Reflecting the revolutionary ferment of the early 1960s, Stuart’s subsequent turn towards anarchism occurred rapidly. After becoming involved in the Campaign for Nuclear Disarmament, he soon favoured the direct-action approach of the anti-nuclear Committee of 100 over routine marches to Aldermaston led by CND dignitaries. In 1963, he tore up his Labour Party card and joined the Glasgow Federation of Anarchists. A year later, he was making regular trips to London just as efforts were underway nationally to re-found the Anarchist Federation of Britain. It was in Notting Hill Gate, a seedbed of libertarian and bohemian culture – and a focal point for Britain’s emergent neo-Nazi movement– which would lead Stuart towards the site of anarchism’s most durable and most tragic expression: Spain.
After encountering West London’s community of Spanish migrants and exiles, Stuart would become familiar with the revolution of July 1936, the brutal Francoist victory in 1939, and the Allied betrayal post-1945. In the example set by July 1936, Stuart saw an ideal model of workers self-management, which challenged both the moral bankruptcy of social democracy in the West and Soviet Communism in the East. It was this seemingly ‘untarnished’ ideal for which Stuart would cross the Pyrenees in 1964.
On Saturday 1 August 1964, Stuart bought a single ticket for the morning boat train from London to Calais and from there headed to Paris. Arriving late in the afternoon at the Rue de Lancry, Stuart met with exiled members of the Iberian Federation of the Libertarian Youth. Far beyond the more customary exile activity of delivering banned publications, newspapers and leaflets, Stuart was entrusted with transporting a kilo of plastique (plastic explosives). If successful, Stuart’s courier mission would have led to the political assassination of General Franco.
‘As things turned out, it was fortunate I planned to be away some time and didn’t buy a return ticket’, Stuart later recalled, as he was consequently apprehended by the Brigada Político-Social on 11 August (BPS, Franco’s political police) and taken into custody. On 5 September, Christie received a note through his cell door stating the details of his sentence: ‘twenty years for military rebellion and terrorism’. As the fear of receiving a death sentence by ‘garrote vil’ subsided – the process of slow mechanical strangulation by an iron collar still in use in Spain until 1975 – Stuart resumed political activity in prison.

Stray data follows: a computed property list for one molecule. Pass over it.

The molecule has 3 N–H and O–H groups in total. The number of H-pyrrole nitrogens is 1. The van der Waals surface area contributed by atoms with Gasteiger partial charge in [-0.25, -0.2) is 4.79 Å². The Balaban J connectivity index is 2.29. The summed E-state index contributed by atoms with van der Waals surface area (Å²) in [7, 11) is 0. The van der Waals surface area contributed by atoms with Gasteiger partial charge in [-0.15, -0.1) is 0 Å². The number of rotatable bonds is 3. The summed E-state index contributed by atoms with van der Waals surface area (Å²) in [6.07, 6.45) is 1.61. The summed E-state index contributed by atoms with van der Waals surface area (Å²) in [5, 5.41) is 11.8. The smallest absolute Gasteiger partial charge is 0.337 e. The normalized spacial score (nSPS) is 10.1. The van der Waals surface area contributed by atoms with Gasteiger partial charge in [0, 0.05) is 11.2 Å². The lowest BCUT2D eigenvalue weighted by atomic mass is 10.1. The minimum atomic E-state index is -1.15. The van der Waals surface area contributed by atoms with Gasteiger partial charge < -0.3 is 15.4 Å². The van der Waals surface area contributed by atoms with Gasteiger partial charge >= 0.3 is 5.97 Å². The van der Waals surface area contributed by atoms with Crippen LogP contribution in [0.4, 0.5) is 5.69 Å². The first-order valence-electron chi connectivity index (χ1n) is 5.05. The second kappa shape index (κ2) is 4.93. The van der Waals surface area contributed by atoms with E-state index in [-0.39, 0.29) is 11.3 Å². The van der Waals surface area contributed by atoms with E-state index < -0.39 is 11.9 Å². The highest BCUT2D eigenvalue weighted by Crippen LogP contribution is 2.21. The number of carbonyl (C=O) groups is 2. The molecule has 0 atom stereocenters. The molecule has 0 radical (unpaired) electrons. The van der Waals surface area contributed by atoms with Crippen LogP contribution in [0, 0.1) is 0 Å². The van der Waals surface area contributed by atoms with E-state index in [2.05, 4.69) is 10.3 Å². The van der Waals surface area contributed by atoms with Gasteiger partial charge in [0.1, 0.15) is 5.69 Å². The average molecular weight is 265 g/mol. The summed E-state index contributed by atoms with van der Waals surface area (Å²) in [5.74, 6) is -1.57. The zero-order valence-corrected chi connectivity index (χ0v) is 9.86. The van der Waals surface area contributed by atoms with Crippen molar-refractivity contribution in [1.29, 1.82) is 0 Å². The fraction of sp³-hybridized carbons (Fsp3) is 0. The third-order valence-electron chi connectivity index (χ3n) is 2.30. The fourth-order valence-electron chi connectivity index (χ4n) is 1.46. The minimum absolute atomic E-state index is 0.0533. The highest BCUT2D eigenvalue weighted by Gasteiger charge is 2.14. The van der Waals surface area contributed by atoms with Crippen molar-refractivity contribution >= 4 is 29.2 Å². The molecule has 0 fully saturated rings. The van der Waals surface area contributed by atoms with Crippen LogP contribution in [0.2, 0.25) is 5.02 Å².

After Stuart’s early release in 1967, Spain would continue to hang over Stuart – not only as a spectre of revolutionary hope and defeat, nor as the inspiration for Stuart reviving the dormant Anarchist Black Cross, but with his card literally marked by the British Special Branch. Diplomatic files held at Kew concerning Stuart’s imprisonment in Spain show that the British Foreign Office instructed the Special Branch to ‘keep an eye on him…he gives the impression of being an unrepentant anarchist’. In 1972, he faced conspiracy charges in the trial of the ‘Angry Brigade’, a loose urban guerrilla network responsible for a string of bomb attacks against property symbolic of the British establishment. After Stuart was acquitted by jury in 1972, he made the decision, following a ‘tip off’ from a special branch officer, to leave London and head to the rugged archipelago of Orkney. Here he would co-found the anarchist ‘Cienfuegos’ Publishing House with fellow anarchist Albert Meltzer.
Even when the tumult of the 1970s came to a close, Stuart maintained his zeal for provocation. In 1980, a year after Thatcher’s election, he published a controversial (and still probably illegal) A4 brochure entitled, ‘Towards a Citizens’ Militia: Anarchist Alternatives to NATO and the Warsaw Pact’ (1980). This resulted in an apoplectic response from the national press, who ran with the headlines ‘TERROR BOOKS UPROAR’, ‘SCOTS BOOK OF DO-IT-YOURSELF GUERRILLA WAR’, and ‘ISLAND OF ANARCHY’.
In later life, as well as being an assiduous archivist, writer, and publisher, Stuart became a vital scholarly authority on Spanish anarchism. For professional historians of twentieth century Spain, ‘We, The Anarchists! A Study of the Iberian Anarchist Federation 1927-1937’ (2008), was received as a welcome Anglophone addition on many undergraduate reading lists.
Stuart was not content with writing the political history of the CNT-FAI with a narrowly conceived concept of the ‘political’. His method of writing history was always empirical, but never crudely positivist or detached. This was testament to his open mindedness. He understood that the radical character of Spanish labour movement during the first half of the century was not a result of “ideological brainwashing” or arcane vanguards. Instead, Stuart understood the politics of the CNT-FAI as being rooted in the experience of the Spanish working class.In ‘The Wretched of the Earth’, the psychiatrist and political philosopher Frantz Fanon remarked that ‘the presence of an obstacle accentuates the tendency towards motion’. Stuart’s life was one that insisted on motion. Against the dark fantasies of Cold War McCarthyism and the very real threat of nuclear fallout, Stuart insisted on the possibility of realising anarchism’s dream. As the final words of ‘Floodgates of Anarchy’ (1970) read: ‘Backward, indeed, to the free city, with its guilds of craftsmen and groups of scholars, its folk-meeting and loose federal association. But forward to the use of technology in its proper place, at the service of man… Backward to the workers’ councils of the Russian and German revolutions; the free communes of Spain, Ukraine, Mexico; the occupation of the places of work in France and Italy…Forward to the Utopia of William Morris, now well within the reach of man’.
Links and Resources
Other Archival Material:
Writings about Stuart:
Red Years, Black Years By Jessica Thorne